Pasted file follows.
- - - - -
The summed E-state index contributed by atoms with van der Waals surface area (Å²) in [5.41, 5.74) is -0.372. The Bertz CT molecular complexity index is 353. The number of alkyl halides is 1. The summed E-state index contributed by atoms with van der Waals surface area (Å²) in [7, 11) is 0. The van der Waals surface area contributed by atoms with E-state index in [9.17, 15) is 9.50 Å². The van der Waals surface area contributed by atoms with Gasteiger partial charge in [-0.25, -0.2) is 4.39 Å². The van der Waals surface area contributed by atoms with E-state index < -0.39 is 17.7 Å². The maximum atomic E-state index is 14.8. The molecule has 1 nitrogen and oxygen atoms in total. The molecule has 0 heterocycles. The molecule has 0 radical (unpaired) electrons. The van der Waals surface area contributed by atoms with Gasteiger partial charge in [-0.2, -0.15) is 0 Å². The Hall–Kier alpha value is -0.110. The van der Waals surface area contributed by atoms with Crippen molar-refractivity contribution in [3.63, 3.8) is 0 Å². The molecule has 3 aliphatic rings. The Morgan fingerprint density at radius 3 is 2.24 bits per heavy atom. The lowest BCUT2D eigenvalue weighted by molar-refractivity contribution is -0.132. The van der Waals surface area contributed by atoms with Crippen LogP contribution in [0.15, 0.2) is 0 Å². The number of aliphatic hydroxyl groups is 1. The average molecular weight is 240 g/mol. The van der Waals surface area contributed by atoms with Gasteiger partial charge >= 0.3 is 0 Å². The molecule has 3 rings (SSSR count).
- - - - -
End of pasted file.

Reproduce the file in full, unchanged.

The summed E-state index contributed by atoms with van der Waals surface area (Å²) in [5.41, 5.74) is -0.372. The Bertz CT molecular complexity index is 353. The number of alkyl halides is 1. The summed E-state index contributed by atoms with van der Waals surface area (Å²) in [7, 11) is 0. The van der Waals surface area contributed by atoms with E-state index in [9.17, 15) is 9.50 Å². The van der Waals surface area contributed by atoms with Gasteiger partial charge in [-0.25, -0.2) is 4.39 Å². The van der Waals surface area contributed by atoms with E-state index < -0.39 is 17.7 Å². The maximum atomic E-state index is 14.8. The molecule has 1 nitrogen and oxygen atoms in total. The molecule has 0 heterocycles. The molecule has 0 radical (unpaired) electrons. The van der Waals surface area contributed by atoms with Gasteiger partial charge in [-0.2, -0.15) is 0 Å². The Hall–Kier alpha value is -0.110. The van der Waals surface area contributed by atoms with Crippen molar-refractivity contribution in [3.63, 3.8) is 0 Å². The molecule has 3 aliphatic rings. The Morgan fingerprint density at radius 3 is 2.24 bits per heavy atom. The lowest BCUT2D eigenvalue weighted by molar-refractivity contribution is -0.132. The van der Waals surface area contributed by atoms with Crippen LogP contribution in [0.15, 0.2) is 0 Å². The number of aliphatic hydroxyl groups is 1. The average molecular weight is 240 g/mol. The van der Waals surface area contributed by atoms with Gasteiger partial charge >= 0.3 is 0 Å². The molecule has 3 rings (SSSR count).